The non-profit organization, West Coast Environmental Law has lauded the news that Bill C-55, which renews Canada’s Oceans Act, has passed the final hurdle to become law. The Bill fulfills a key commitment from the government to improve marine protection. It also amends the Canada Petroleum Resources Act by introducing new tools to rescind oil and gases leases within marine protected areas (MPAs).

“These amendments will make marine protection in Canada faster, more straightforward, and more effective,” said Linda Nowlan, staff lawyer at West Coast Environmental Law. “It’s a win-win for all Canadians. The new law increases certainty for ocean users, and increases the number of government tools to protect vulnerable marine ecosystems.”

The Bill, tabled in 2017 by then-Minister of Fisheries and Oceans Dominic LeBlanc, updates the Oceans Act to reflect over two decades of progress in ocean law and science.

Two key provisions are now part of the renewed Oceans Act: ecological integrity is defined for the first time in Canada’s marine conservation laws, and the Act requires the application of the precautionary approach, which provides that precautionary measures should be taken even when there is a lack of scientific certainty about the risks posed by an ocean activity. Both legal concepts are critical for stronger protection for marine ecosystems.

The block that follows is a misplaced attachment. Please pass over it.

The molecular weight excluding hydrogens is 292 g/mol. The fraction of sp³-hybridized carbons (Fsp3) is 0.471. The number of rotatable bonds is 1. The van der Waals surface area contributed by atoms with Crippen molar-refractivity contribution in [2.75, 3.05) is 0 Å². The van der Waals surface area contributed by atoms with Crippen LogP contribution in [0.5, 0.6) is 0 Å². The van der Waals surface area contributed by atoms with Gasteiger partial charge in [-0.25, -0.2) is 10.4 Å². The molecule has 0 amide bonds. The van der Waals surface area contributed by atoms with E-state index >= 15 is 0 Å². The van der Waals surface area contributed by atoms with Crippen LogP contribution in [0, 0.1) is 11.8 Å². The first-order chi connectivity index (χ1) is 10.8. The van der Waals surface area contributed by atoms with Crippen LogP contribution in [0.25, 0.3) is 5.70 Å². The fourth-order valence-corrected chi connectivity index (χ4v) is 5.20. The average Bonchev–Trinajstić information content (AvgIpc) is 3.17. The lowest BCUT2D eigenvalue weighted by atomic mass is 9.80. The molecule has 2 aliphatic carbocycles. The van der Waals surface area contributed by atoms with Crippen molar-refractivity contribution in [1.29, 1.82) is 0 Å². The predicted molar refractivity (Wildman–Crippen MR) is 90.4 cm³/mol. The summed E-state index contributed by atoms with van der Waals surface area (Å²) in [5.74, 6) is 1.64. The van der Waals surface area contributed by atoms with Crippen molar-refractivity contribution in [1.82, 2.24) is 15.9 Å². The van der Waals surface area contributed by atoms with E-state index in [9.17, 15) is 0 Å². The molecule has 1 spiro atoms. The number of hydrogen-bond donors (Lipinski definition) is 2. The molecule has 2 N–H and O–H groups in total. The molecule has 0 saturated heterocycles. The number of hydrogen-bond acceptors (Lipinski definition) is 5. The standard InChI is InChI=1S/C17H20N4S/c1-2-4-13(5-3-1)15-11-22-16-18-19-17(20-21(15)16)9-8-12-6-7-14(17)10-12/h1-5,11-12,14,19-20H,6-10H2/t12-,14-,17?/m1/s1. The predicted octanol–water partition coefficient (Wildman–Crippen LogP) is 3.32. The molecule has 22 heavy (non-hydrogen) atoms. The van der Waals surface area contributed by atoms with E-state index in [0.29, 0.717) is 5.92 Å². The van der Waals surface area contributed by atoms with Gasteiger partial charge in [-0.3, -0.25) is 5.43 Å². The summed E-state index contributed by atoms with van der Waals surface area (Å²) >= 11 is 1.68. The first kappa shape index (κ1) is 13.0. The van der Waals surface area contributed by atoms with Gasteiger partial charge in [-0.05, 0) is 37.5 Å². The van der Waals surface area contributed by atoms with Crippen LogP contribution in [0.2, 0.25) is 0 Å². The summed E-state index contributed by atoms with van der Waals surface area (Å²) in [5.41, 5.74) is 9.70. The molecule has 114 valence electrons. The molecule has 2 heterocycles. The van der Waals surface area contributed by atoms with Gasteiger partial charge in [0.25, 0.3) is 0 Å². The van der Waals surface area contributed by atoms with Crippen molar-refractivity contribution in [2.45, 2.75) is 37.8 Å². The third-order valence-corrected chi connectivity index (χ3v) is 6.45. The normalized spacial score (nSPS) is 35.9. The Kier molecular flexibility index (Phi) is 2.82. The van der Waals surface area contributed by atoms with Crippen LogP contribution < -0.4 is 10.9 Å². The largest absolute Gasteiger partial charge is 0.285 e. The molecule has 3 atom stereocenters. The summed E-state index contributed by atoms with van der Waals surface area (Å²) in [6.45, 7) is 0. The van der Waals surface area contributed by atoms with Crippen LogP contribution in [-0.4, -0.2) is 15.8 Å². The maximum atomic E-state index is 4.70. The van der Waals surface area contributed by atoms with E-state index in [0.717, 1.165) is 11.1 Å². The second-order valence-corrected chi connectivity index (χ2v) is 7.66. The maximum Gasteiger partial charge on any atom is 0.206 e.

New powers to establish interim MPAs, which include timelines for converting them into permanent MPAs, will allow for faster ocean protection and greater certainty.

The Bill includes complementary amendments to the Canada Petroleum Resources Act, which allow the government to negotiate the surrender or cancellation of oil and gas leases within MPAs.

See also  Feds to Introduce Changes to Fisheries Act

“This government has acted swiftly to renew these laws for the benefit of all Canadians, and indeed for all ocean species and for the ocean itself,” said Nowlan. “By facilitating faster protection for marine habitats, these amendments reflect the words from the head of the recent Intergovernmental Panel on Biodiversity and Ecological Services – ‘if given the chance, nature will reconquer its rights and will prevail.’”

This announcement is another positive move in Canada’s marine conservation efforts, coming on the heels of the government’s commitment two weeks ago to prohibit industrial activities, including oil and gas, from all MPAs.

“Regular updates to embed the latest legal and scientific knowledge in Canada’s ocean laws will help us meet our international legal commitments, and even more importantly, protect the ocean for generations to come,” Nowlan said.

LEAVE A REPLY

Please enter your name here
Please enter your comment!